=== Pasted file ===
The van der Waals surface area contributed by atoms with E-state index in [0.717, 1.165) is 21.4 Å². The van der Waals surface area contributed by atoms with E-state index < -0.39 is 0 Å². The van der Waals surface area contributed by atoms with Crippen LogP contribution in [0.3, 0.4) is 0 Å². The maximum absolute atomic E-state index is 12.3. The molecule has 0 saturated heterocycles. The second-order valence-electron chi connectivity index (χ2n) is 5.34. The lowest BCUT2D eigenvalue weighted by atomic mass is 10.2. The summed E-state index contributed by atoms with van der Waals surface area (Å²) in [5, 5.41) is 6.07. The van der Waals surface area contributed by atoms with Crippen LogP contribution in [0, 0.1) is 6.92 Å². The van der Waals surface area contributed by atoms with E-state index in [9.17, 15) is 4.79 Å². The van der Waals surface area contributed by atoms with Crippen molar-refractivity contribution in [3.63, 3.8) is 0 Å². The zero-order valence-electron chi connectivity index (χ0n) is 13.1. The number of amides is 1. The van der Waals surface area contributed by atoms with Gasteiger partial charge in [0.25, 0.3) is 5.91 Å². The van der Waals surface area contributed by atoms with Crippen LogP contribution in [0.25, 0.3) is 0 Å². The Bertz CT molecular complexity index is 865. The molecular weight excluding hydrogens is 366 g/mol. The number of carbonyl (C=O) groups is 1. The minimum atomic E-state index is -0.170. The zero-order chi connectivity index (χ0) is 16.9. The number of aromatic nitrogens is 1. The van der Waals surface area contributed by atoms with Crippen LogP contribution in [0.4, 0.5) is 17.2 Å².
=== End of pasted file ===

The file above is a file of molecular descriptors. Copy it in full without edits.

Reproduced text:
The van der Waals surface area contributed by atoms with E-state index in [0.717, 1.165) is 21.4 Å². The van der Waals surface area contributed by atoms with E-state index < -0.39 is 0 Å². The van der Waals surface area contributed by atoms with Crippen LogP contribution in [0.3, 0.4) is 0 Å². The maximum absolute atomic E-state index is 12.3. The molecule has 0 saturated heterocycles. The second-order valence-electron chi connectivity index (χ2n) is 5.34. The lowest BCUT2D eigenvalue weighted by atomic mass is 10.2. The summed E-state index contributed by atoms with van der Waals surface area (Å²) in [5, 5.41) is 6.07. The van der Waals surface area contributed by atoms with Crippen LogP contribution in [0, 0.1) is 6.92 Å². The van der Waals surface area contributed by atoms with E-state index in [9.17, 15) is 4.79 Å². The van der Waals surface area contributed by atoms with Crippen molar-refractivity contribution in [3.63, 3.8) is 0 Å². The zero-order valence-electron chi connectivity index (χ0n) is 13.1. The number of amides is 1. The van der Waals surface area contributed by atoms with Gasteiger partial charge in [0.25, 0.3) is 5.91 Å². The van der Waals surface area contributed by atoms with Crippen LogP contribution in [0.25, 0.3) is 0 Å². The Bertz CT molecular complexity index is 865. The molecular weight excluding hydrogens is 366 g/mol. The number of carbonyl (C=O) groups is 1. The minimum atomic E-state index is -0.170. The zero-order chi connectivity index (χ0) is 16.9. The number of aromatic nitrogens is 1. The van der Waals surface area contributed by atoms with Crippen LogP contribution in [0.4, 0.5) is 17.2 Å².